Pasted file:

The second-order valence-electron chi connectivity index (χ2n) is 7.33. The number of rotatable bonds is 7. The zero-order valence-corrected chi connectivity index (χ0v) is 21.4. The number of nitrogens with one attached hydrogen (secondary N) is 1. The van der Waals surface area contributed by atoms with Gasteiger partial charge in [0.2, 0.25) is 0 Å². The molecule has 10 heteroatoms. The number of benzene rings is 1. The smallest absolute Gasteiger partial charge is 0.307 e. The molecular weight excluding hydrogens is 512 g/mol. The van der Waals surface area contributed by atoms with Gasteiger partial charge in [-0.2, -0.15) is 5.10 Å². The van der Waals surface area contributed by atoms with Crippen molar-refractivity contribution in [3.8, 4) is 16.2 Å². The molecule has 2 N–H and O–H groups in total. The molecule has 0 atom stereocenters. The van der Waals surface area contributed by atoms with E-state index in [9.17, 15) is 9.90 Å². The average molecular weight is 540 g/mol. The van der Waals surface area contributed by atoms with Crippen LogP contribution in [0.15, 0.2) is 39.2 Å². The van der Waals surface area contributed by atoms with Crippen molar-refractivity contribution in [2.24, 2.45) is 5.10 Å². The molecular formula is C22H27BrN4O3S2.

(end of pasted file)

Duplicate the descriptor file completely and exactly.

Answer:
The second-order valence-electron chi connectivity index (χ2n) is 7.33. The number of rotatable bonds is 7. The zero-order valence-corrected chi connectivity index (χ0v) is 21.4. The number of nitrogens with one attached hydrogen (secondary N) is 1. The van der Waals surface area contributed by atoms with Gasteiger partial charge in [0.2, 0.25) is 0 Å². The molecule has 10 heteroatoms. The number of benzene rings is 1. The smallest absolute Gasteiger partial charge is 0.307 e. The molecular weight excluding hydrogens is 512 g/mol. The van der Waals surface area contributed by atoms with Gasteiger partial charge in [-0.2, -0.15) is 5.10 Å². The van der Waals surface area contributed by atoms with Crippen molar-refractivity contribution in [3.8, 4) is 16.2 Å². The molecule has 2 N–H and O–H groups in total. The molecule has 0 atom stereocenters. The van der Waals surface area contributed by atoms with E-state index in [9.17, 15) is 9.90 Å². The average molecular weight is 540 g/mol. The van der Waals surface area contributed by atoms with Crippen LogP contribution in [0.15, 0.2) is 39.2 Å². The van der Waals surface area contributed by atoms with Crippen molar-refractivity contribution in [2.24, 2.45) is 5.10 Å². The molecular formula is C22H27BrN4O3S2.